Highsnobiety

With DONDA 2, the rapper formerly known as Kanye West achieved many things: he threw a life raft to (alleged) rapist Marilyn Manson's shipwrecked career, stuck a middle finger to streaming platforms, and managed to name-drop Morgan Freeman in the filthiest way possible.

He also retooled the divorce album — a beloved musical sub-genre tread by the likes of Bob Dylan, Fleetwood Mac, and Björk — for dudes who wear Vlone shirts.

DONDA 2 is, at its core, a divorce album — it chronicles his very public split from Kim Kardashian. Like its recent predecessors (Adele's 30, Kacey Musgraves's Star Crossed), the project boasts all the hallmarks of a musician going through post-nuptial proceedings.

There's the plea for reconciliation, "True Love," a track in which Ye's children function as sympathetic pawns.

"Wait, when you see the kids? I'll see y'all tomorrow / Wait, when the sunset? I see y'all tomorrow / Wait, when I pick 'em up, I feel like they borrowed," he pleads, though domestic abuser XXXTentacion's feature cheapens the emotional effect.

After bargaining comes depression! The self-blame ballad, another crucial element of any divorce album, manifests as "Selfish," in which Ye reflects on his flaws (narcissism) and how they disrupted his once-happy marriage.

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Then comes the rebound track, "Flowers." Seemingly referencing his short-lived romance with Julia Fox, Ye delivers: "Your life finna change right now / Balenciaga for all your friends / Hermès for the argument," bars that point to the rapper's extravagant birthday gift for the "Unca Jahms" starlet: three Birkin bags.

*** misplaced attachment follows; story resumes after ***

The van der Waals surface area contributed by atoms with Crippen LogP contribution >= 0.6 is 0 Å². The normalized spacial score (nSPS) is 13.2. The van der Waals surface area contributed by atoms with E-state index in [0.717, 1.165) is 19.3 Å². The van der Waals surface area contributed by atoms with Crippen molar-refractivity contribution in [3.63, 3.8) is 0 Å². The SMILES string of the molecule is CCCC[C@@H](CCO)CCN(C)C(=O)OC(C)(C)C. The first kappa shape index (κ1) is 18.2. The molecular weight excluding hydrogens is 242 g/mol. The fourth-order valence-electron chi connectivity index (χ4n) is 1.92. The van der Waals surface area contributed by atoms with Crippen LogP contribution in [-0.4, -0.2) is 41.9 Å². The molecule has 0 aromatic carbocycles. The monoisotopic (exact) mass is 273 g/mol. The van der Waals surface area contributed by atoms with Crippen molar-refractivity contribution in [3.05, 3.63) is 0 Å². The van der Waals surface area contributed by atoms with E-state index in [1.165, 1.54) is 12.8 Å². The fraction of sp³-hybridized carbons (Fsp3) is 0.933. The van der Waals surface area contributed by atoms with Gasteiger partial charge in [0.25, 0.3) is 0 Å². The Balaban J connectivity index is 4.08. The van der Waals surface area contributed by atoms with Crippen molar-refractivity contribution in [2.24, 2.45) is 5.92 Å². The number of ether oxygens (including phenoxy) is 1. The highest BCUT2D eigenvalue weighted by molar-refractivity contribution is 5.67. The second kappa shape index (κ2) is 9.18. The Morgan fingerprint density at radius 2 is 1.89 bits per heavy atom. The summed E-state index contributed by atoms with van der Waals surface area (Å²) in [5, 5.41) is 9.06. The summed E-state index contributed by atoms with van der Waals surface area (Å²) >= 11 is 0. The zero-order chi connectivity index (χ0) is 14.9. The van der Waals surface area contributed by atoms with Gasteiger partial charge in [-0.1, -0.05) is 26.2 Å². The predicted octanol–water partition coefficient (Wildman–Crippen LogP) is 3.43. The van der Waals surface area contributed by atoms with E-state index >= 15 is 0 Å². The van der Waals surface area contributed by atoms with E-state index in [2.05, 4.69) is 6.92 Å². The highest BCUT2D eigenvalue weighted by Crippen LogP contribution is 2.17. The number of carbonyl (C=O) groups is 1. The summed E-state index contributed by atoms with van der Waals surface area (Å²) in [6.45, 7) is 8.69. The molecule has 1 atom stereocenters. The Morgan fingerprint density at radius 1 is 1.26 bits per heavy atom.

Next is the shameless air-out, "Sci Fi." Featuring that aforementioned Morgan Freeman name-drop, the track is a rollercoaster ride through KimYe's divorce, beginning with a recording of Kardashian's Saturday Night Live monologue and ending with a bizarre ultimatum: "Make a choice already, oxygen or Wi-Fi?"

Lastly, we have the angry clap-back. On "Security," Ye continues to threaten Kardashian's beau, Pete Davidson, whom Kanye essentially bullied off Instagram. (Though Ye is prime joke material, the situation isn't a laughing matter — the rapper has a long history of harassing celebrities, particularly women.)

However, Ye's divorce album lacks exactly what makes other examples of the genre (Björk's Vulnicura, Fleetwood Mac's Rumours) so impactful: sincerity.

From his half-hearted self-reflection ("Lewinsky, treat me like the president / Don't look at me like I need medicine") to his swipes at Davidson ("Never stand between a man and his kids / Y'all ain't got enough security for this"), the project reeks of ego — but then again, his inflated self-image is part of what appeals to his fans.

Love him or hate him, Ye will live on in infamy for doing the impossible: packaging the divorce album as a little treat for the bros.

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